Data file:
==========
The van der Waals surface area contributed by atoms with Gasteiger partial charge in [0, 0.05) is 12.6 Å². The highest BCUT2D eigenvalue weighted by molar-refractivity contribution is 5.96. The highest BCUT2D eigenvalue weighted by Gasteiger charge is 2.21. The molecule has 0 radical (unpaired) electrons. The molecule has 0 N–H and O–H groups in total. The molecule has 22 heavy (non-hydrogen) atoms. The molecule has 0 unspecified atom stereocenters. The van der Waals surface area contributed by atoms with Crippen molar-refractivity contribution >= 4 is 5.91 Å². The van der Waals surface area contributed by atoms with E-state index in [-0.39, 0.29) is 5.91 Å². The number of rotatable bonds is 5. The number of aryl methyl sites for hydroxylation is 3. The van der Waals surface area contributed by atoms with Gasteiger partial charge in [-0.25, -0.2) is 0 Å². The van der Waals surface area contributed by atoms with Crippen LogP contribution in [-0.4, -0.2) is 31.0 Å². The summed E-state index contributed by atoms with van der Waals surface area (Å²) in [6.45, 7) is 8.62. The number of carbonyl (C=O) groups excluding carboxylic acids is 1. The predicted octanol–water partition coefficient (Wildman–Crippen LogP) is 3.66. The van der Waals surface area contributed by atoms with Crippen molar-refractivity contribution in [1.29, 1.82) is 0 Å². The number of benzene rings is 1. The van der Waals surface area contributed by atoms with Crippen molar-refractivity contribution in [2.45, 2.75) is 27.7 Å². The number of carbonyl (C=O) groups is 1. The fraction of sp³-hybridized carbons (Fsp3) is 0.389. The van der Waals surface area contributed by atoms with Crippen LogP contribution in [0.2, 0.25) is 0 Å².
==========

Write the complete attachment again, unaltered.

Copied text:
The van der Waals surface area contributed by atoms with Gasteiger partial charge in [0, 0.05) is 12.6 Å². The highest BCUT2D eigenvalue weighted by molar-refractivity contribution is 5.96. The highest BCUT2D eigenvalue weighted by Gasteiger charge is 2.21. The molecule has 0 radical (unpaired) electrons. The molecule has 0 N–H and O–H groups in total. The molecule has 22 heavy (non-hydrogen) atoms. The molecule has 0 unspecified atom stereocenters. The van der Waals surface area contributed by atoms with Crippen molar-refractivity contribution >= 4 is 5.91 Å². The van der Waals surface area contributed by atoms with E-state index in [-0.39, 0.29) is 5.91 Å². The number of rotatable bonds is 5. The number of aryl methyl sites for hydroxylation is 3. The van der Waals surface area contributed by atoms with Gasteiger partial charge in [-0.25, -0.2) is 0 Å². The van der Waals surface area contributed by atoms with Crippen LogP contribution in [-0.4, -0.2) is 31.0 Å². The summed E-state index contributed by atoms with van der Waals surface area (Å²) in [6.45, 7) is 8.62. The number of carbonyl (C=O) groups excluding carboxylic acids is 1. The predicted octanol–water partition coefficient (Wildman–Crippen LogP) is 3.66. The van der Waals surface area contributed by atoms with Crippen molar-refractivity contribution in [1.29, 1.82) is 0 Å². The number of benzene rings is 1. The van der Waals surface area contributed by atoms with Crippen molar-refractivity contribution in [2.45, 2.75) is 27.7 Å². The number of carbonyl (C=O) groups is 1. The fraction of sp³-hybridized carbons (Fsp3) is 0.389. The van der Waals surface area contributed by atoms with Crippen LogP contribution in [0.2, 0.25) is 0 Å².